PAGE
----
In my previous Free Inquiry, article, “Jesus: What’s the Evidence?” (August/September 2011), I noted that the Jesus of the earliest extant Chri stian literature is fundamentally a supernatural personage. By “the earliest extant Christian literature,” I mean the early Epistles, including those most scholars accept as authentically Pauline (that is, written by Paul himself). In these documents, Jesus is portrayed as “the power of God and the wisdom of God” who had assisted God in the creation of all things (1 Cor. 1:24; 8:6). God sent him as his own son to die by crucifixion as a sacrifice for sin “in the likeness of sinful flesh” (Rom. 8:3). Where and when Jesus lived and died in this likeness is not indicated in these documents, which in no way suggests that he was a contemporary or near-contemporary of their authors.
Paul had written his Epistles by the year 60 ce. The Gospels of Matthew, Mark, and Luke, all composed between 70 and 100 ce, depict a Jesus who had been crucified ca. 30 ce and whom Rowan Williams, archbishop of Canterbury, characterizes as “a skilled artisan from a not very distinguished town in a backwater province occupied by foreign armies” (in fact there were no Roman forces then in Galilee, although Romans ruled in Jerusalem), and hence something like an ancient equivalent to “a car mechanic from somewhere near Basra.” Nevertheless, the archbishop regards him—as do Christians generally—as one and the same person as the Jesus of the early Epistles; so we must suppose that Jesus came to be venerated as almost divine “well within the lifetime and the neighbourhood of those who had known him intimately.”
The Christian case, then, is—as the New Testament scholar Christopher Tuckett admits—that by the time of Paul a surprisingly “enormous amount of christological development” had taken place. According to Tuckett’s colleague the late Martin Hengel, more happened in this regard within this period of barely two decades than in the whole of the next seven centuries. Larry Hurtado, another New Testament scholar, can barely contain his amazement at this speedy development. In his How on Earth Did Jesus Become a God?, he repeatedly calls it not merely remarkable but “astonishing,” “amazing,” and “extraordinary.”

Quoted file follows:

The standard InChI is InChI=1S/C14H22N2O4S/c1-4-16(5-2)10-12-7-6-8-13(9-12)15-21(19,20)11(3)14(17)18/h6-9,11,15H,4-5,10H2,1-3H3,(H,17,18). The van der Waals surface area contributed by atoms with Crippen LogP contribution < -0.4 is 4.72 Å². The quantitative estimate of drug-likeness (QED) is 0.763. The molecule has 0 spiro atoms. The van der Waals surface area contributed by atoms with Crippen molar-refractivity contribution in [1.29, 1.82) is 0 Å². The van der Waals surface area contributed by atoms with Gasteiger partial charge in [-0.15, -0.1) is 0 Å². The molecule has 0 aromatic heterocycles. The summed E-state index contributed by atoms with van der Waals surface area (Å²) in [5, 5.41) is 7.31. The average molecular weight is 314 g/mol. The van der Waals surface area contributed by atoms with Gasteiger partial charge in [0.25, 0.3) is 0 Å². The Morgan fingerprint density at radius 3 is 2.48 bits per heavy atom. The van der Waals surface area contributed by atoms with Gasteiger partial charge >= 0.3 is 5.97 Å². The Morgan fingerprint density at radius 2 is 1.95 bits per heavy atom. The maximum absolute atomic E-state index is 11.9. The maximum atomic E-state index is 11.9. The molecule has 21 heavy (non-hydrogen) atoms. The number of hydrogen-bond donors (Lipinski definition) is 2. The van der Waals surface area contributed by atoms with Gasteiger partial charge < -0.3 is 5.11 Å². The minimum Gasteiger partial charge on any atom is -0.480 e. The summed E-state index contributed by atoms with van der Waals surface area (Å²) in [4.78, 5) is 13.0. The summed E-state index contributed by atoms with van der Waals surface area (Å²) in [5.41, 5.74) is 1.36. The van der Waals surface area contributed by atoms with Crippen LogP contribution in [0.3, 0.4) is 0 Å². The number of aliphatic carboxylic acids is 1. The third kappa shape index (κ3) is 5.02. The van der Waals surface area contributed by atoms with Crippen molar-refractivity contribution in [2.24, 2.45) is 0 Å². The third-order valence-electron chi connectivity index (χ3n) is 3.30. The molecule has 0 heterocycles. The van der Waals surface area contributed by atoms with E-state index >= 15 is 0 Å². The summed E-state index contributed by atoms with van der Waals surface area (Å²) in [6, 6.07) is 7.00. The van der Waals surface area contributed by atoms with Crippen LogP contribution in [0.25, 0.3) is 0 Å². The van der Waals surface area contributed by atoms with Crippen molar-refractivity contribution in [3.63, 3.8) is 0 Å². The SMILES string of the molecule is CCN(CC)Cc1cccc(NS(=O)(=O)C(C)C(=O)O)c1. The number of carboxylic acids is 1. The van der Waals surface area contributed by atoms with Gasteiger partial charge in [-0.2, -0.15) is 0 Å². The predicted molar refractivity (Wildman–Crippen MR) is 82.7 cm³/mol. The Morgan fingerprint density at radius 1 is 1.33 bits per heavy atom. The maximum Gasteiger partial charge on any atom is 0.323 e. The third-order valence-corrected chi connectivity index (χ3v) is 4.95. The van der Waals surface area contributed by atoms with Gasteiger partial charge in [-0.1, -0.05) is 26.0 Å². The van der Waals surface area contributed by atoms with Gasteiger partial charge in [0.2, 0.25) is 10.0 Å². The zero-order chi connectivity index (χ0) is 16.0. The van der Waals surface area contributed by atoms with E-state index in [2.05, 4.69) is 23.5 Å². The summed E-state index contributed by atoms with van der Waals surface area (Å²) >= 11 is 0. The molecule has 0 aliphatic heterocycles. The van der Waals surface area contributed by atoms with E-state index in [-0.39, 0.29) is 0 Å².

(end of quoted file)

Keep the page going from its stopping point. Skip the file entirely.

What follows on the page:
It seems to me, as it has to others, easier to believe that the two Jesus figures were originally quite distinct—and that an original personage, supposedly supernatural, was in due course provided with a detailed biography (as happened with the gods of Greece) and in this way was identified with a real human being who had preached in Galilee in the early first century. This article hints at how this identification of the two figures could have come about, but it is more concerned with explaining on what basis Paul and other early Christians worshipped as their redeemer a supernatural figure whom they believed to have been crucified on Earth well before their own lifetimes.
The religion of one day is often largely a reshuffling of ideas of yesterday; and so we may appropriately scrutinize the religious ideas of earliest Christianity’s Hellenistic environment. The pagan mystery religions prominent there have often been held to supply significant parallels. John M. Court noted that the cultic drama of these mysteries was often an enactment of the fate of the relevant deity—of his dying and in some cases of his rising again. Such ideas, he says, may well have exerted influence on many an infant Christian community, as when Paul speaks of “baptism into Christ as incorporation into his death and resurrection” (Rom. 6:2–7).
However, Christianity originated as a Jewish sect, and so it is within Judaism that one must look for the most significant antecedents. Here the Jewish Wisdom literature is particularly relevant. It is extremely varied. In some passages, Wisdom figures as a primordial being who, as in the Wisdom of Solomon from the Old Testament apocrypha, sits beside God’s throne as his consort (9:4) and, according to Proverbs 8: 22–31, participates with him in the creation of the world. When Wisdom sought an abode on Earth, mankind refused to accept her, whereupon she returned in despair to heaven (1 Enoch 42:1f). Tuckett notes that these ideas were “heavily exploited in early Christianity, where the texts concerned were applied to Jesus.” The article “Jesus Christ” in the 1993 Oxford Companion to the Bible (Bruce M. Metzger and Michael David Coogan, editors) states that a “Christology of pre-existence and incarnation,” according to which Christ existed in heaven before his birth on Earth, is “generally agreed” to “have developed from the identification of Jesus with the wisdom of God.” In the Pauline and deutero-Pauline letters (early Epistles whose authorship remains disputed), we find that Jewish statements about Wisdom are made about Jesus. I have already quoted 1 Cor. 1:24 and 8:6. And Col. 2:3 claims that “in Christ are hid all the treasures of wisdom and knowledge.” The previous chapter of Colossians (1:15–20) spells out these ideas. Like the Jewish Wisdom figure, Christ sought acceptance on Earth but was rejected and returned to heaven.